With some blogs you could be shown a series of photos, without knowing whose they are, and you would instantly know. So many people have favourite colour combos that they use again and again, which are especially recognisable now I’ve followed them for the last 4 – 5 years. But look at these 3 and would you guess it’s me? Admittedly the motif blanket’s colours have been chosen by another, but I’ve realised that since I’ve learnt to crochet I’ve used all kinds of combos and single shades without settling for one over and over again….yet…

What does this (bank holiday) weekend offer?

It’s happened again???

I’ve been merrily crocheting the edges of each coloured alternative granny target square in cream, in groups of 5 at a time. I’ve completed the last today and now have 100. Hurray! Gold medal in crochet for Team GB please :-D

But how can it have happened that I now have 100 squares worth of ends to darn? Oh how can this have happened again??? I thought I’d learnt back in May that to darn as you go is the very best thing….

Sorry Brits, I think I might have put us out of the medal category. Boo!

Happy Weekend Things

::Halfway through the Rhubarb Ripple blanket now::The first in the series of books. It’s predictable and easy, very comfy weekend reading in fact. The UK edition was originally called ‘Diva’s don’t Knit’…there are lots of not-so-happy comments on Amazon about this; disappointed buyers expecting this one to have been another in the series and finding they’d already read it…just to let you know.)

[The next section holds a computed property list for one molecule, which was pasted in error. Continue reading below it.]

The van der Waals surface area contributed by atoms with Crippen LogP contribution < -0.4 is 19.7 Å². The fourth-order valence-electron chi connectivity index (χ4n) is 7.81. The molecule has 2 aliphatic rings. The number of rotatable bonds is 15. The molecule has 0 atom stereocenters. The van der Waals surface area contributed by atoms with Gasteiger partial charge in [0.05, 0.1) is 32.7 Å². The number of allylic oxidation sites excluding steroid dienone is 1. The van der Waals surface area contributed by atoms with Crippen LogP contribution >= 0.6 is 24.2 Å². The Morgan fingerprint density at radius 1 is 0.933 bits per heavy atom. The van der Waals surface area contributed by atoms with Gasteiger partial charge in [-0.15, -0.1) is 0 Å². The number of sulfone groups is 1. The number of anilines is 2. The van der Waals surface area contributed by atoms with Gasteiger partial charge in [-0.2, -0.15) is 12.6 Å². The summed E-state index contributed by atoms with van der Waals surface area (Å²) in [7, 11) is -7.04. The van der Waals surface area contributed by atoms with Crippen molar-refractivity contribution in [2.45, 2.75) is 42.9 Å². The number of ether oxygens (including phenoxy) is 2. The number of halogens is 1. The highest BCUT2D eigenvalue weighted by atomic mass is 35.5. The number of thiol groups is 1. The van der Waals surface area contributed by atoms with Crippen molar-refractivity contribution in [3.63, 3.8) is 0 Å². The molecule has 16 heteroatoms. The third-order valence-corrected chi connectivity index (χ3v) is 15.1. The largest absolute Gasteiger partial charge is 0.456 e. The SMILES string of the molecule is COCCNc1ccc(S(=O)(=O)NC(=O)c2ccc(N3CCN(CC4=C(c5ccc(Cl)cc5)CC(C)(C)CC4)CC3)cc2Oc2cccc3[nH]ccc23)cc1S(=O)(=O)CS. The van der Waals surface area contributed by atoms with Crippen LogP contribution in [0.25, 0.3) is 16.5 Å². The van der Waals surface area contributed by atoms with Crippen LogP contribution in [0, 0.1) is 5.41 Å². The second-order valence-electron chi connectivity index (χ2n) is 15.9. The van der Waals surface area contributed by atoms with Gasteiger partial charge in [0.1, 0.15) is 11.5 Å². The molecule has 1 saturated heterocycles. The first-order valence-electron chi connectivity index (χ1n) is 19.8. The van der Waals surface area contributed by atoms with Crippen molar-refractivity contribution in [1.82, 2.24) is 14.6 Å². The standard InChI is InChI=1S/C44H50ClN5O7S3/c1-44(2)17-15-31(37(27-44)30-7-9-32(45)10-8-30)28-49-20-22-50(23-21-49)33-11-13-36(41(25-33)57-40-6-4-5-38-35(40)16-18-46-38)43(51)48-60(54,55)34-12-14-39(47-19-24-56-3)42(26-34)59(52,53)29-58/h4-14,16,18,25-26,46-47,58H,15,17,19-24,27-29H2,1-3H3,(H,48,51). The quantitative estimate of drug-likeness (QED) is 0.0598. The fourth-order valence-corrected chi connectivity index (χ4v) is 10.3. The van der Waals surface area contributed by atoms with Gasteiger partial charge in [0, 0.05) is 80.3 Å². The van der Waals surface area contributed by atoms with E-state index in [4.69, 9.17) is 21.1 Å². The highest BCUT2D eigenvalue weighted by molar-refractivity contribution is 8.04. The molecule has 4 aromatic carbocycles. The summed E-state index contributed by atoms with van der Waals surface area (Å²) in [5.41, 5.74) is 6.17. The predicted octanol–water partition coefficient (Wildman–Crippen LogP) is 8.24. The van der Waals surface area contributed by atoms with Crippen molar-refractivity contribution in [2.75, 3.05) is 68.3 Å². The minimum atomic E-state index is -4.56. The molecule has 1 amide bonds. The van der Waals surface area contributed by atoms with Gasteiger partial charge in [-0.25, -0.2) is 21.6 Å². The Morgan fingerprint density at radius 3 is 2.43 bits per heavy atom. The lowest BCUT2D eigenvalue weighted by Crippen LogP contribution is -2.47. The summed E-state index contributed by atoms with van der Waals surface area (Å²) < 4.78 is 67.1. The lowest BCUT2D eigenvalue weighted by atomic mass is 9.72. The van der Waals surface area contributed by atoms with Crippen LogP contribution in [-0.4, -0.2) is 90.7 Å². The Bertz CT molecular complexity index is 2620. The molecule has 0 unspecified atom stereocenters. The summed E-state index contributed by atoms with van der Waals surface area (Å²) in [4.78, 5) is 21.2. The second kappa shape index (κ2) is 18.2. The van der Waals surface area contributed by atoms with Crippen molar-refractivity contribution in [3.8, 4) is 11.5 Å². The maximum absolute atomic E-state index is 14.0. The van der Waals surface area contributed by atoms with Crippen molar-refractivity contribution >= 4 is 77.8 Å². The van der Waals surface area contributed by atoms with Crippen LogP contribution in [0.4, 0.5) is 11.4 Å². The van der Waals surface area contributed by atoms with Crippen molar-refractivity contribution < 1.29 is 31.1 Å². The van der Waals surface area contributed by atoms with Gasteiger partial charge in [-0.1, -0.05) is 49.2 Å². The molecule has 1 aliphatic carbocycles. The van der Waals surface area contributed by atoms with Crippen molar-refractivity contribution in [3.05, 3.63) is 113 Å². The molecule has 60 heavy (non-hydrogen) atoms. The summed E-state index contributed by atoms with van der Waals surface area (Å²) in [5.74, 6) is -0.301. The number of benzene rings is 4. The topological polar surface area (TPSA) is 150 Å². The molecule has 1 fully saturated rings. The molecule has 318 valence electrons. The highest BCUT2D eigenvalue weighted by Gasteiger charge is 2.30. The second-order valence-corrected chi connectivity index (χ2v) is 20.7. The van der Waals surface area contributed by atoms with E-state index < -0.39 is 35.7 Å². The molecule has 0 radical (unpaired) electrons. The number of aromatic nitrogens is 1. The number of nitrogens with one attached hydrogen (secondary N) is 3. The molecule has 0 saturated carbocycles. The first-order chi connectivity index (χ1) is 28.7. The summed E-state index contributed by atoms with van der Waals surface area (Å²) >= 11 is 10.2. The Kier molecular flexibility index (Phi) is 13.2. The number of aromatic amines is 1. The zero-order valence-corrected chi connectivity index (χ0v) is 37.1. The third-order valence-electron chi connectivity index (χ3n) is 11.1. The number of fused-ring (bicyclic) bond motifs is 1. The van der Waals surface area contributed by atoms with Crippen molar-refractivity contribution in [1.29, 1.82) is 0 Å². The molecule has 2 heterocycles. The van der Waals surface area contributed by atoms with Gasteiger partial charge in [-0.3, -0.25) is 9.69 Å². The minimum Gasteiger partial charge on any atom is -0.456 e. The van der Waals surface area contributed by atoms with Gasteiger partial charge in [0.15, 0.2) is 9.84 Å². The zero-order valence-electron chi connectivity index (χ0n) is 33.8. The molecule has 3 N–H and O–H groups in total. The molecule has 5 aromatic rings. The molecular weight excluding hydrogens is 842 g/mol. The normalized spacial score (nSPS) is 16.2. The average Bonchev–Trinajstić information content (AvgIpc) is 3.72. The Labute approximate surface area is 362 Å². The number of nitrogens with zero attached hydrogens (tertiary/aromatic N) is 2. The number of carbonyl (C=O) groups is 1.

::A charity shop find for £1:50. It’s JAM-PACKED with patterns (charts as well as written patterns, so I ‘might’ crack charts soon – but I’m not concentrating on this until the blanket is finished.)

::And this page which makes my strange joining obsession happy!

::Some more Spring Flower circles completed (yes, yes I’m darning in the ends as I complete a batch. I’ve learnt my lesson now…:-D)

I’m watching episodes of the BBC’s Little Dorrit at the moment, my lovely friend N has lent me the box-set, today’s episode was when Mr X gets the news about X (no spoilers from The Little Room, oh no – not from me!) and I confess to having to put down my crochet and wipe my eyes…

::Loving my bucket still.